Highlanders vs. Hurricanes



  • @rapido said in Highlanders vs. Hurricanes:

    I know swinging arm is different ruling to a high tackle. But jebus, its rugby.

    There's going to be more and more of this. What cheeses me is the consistency - see Kaino last year with the Lions (YC), but nothign for the hit on Naholo that broke his jaw. Both hits were on people aroudn waist high.

    All of this really begs the question - is it really about protection of the head? If so, there is some duty imposed on the runner to not drop voluntarily in the contact zone. And, for that matter, it shouldn't matter who you connect with - if you inadvertantly smack someone on your own side in the head, if it is about protection, that should get you a consequence.

    Like anything rugby related, it's not the laws, it's the deep inconsistency from week to week (or even within the game) that just make you shake your head.



  • Didn't they change the law so that contact with the head, regardless of height, is a YC offense? Meaning players can just put their head down and charge at the line. It's making it very difficult to ref. I know the standard of reffing is pretty low at the moment, but I really don't envy them with the directives and law changes being rolled out.



  • @no-quarter said in Highlanders vs. Hurricanes:

    Didn't they change the law so that contact with the head, regardless of height, is a YC offense? Meaning players can just put their head down and charge at the line. It's making it very difficult to ref. I know the standard of reffing is pretty low at the moment, but I really don't envy them with the directives and law changes being rolled out.

    It's the directives that are the problem. Refs are unable to make commons sense decisions because they're given inflexible directives.

    Foul play to the head should be punished, rugby accidents should be play on - and maybe if they need to be seen to do something to avoid future legal suits .... some sort of re-education program to encourage changes in techniques ( like driving demerits), if change in outcomes is at all possible in these scenarios



  • @nzzp see had the O'Brien/Naholo hit not happened, Kaino gets a red...but the bed had been made the week before failing to address O'Brien.

    It is a,huge problem with players putting themselves in danger by ducking into tackles or God forbid, diving for the line, and any defender is at the mercy of luck as to whether they make head contact.



  • The thing is people need to recalibrate when someone dives for the line, because even if you are there you may not be able to effect a legal tackle, so you have to let them in. Same as if the only way to stop a try would be kicking the guy in the head, you don't do that, so don't tackle around the head. Means more tries but less cards! Not saying its right but it is the rules. Rugby is sitting on a potential suing nightmare due to concussion effects and have to act. Today's players have to think 'can I stop him without probably whacking him in the head?' If the answer is no, then don't tackle.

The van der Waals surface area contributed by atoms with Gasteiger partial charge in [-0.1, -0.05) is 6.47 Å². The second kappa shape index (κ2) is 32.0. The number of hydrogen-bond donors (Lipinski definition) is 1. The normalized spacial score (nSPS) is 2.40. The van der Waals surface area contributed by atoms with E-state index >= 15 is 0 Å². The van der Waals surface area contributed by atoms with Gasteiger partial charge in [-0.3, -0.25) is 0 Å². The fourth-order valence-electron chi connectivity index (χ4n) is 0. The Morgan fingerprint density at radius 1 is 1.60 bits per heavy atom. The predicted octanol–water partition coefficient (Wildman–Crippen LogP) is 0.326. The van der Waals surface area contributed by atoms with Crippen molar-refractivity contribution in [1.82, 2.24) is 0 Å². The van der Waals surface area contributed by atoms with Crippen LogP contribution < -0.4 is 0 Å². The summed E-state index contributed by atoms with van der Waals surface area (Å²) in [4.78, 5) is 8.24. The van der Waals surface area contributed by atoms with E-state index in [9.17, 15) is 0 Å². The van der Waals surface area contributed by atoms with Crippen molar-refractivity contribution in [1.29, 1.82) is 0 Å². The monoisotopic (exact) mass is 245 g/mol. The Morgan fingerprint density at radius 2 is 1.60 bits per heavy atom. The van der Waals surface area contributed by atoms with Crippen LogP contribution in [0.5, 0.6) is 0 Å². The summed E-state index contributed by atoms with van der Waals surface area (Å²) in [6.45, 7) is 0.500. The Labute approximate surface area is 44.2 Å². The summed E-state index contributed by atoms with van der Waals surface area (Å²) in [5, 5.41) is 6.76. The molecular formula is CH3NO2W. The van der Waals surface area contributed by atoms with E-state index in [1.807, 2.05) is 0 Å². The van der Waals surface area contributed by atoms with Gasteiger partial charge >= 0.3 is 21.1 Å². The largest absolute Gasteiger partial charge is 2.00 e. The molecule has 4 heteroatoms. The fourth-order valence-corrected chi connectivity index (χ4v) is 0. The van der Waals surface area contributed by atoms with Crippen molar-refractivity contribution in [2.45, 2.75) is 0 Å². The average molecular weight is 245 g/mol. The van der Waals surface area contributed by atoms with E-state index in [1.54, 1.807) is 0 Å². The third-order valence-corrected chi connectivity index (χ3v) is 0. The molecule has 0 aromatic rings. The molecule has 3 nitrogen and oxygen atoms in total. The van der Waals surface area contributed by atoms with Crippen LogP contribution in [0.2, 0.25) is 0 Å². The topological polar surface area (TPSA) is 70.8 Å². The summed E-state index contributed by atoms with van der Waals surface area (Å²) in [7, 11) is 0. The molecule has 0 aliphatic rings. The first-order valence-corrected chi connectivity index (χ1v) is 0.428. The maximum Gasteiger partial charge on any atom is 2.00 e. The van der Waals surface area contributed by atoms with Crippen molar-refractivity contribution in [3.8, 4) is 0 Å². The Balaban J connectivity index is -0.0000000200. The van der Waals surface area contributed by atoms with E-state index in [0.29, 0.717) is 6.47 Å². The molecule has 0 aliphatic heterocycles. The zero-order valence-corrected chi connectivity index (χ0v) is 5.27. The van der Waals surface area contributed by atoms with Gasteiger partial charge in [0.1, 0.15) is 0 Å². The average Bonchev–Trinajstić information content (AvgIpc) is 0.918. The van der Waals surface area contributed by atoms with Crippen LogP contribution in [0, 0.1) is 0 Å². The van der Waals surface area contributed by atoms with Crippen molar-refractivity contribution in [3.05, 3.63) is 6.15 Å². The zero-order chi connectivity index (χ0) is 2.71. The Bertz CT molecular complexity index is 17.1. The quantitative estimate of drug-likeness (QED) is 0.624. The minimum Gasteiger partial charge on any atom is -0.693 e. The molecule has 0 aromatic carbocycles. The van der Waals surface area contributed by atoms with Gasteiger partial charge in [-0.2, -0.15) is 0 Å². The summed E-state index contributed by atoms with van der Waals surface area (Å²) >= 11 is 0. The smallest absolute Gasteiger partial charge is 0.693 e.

• @rapido said in Highlanders vs. Hurricanes:

    I hate cleanouts, full stop, opportunity to line a player up so no sympathy from me if they get in wrong , and when the do I suspect it's half deliberate

    wait, what? You're a back right?



  • Rugby has created this sort of scenario by being lenient on two things:

    1. the definition of "on your feet" for the jackaler, effectively allowing them to lay down on tackled players; and
    2. attacking players staying on their feet when cleaning out.

    If there was less leeway on either of these things, then there would be fat less force in the cleanout.



  • @mariner4life said in Highlanders vs. Hurricanes:

    @rapido said in Highlanders vs. Hurricanes:

    I hate cleanouts, full stop, opportunity to line a player up so no sympathy from me if they get in wrong , and when the do I suspect it's half deliberate

    wait, what? You're a back right?

    I did both actually. Although I moved from flanker to a back just before the 92 law changes.

    So, we used to bind and blow over the ruck. And if it didn't come out or you didn't shift a body - no dramas. Scrums took 30 seconds to set and we started again.



  • @mariner4life said in Highlanders vs. Hurricanes:

    Rugby has created this sort of scenario by being lenient on two things:

    1. the definition of "on your feet" for the jackaler, effectively allowing them to lay down on tackled players; and
    2. attacking players staying on their feet when cleaning out.

    If there was less leeway on either of these things, then there would be fat less force in the cleanout.

    I think you are right, so many defenders just fly over the ruck and almost, but not quite enough to earn a penalty, lie on the ball. Then they get up onto their hands and knees/feet. And the amount of elbows and forearms on the ground, along with knees/weight on the player on the ground by the jackal is ridiclous. Enforce that hard and things change - ie as soon as anything other than hands on ball/feet on ground touches something, penalise the jackaler, defenders same, feet on ground hands off.

    /dream of rules actually being enforced



  • @rapido yea, i sort of remember those days. Around 2000 suddenly everyone had their hands in rucks, and cleanouts involved a heap of force.


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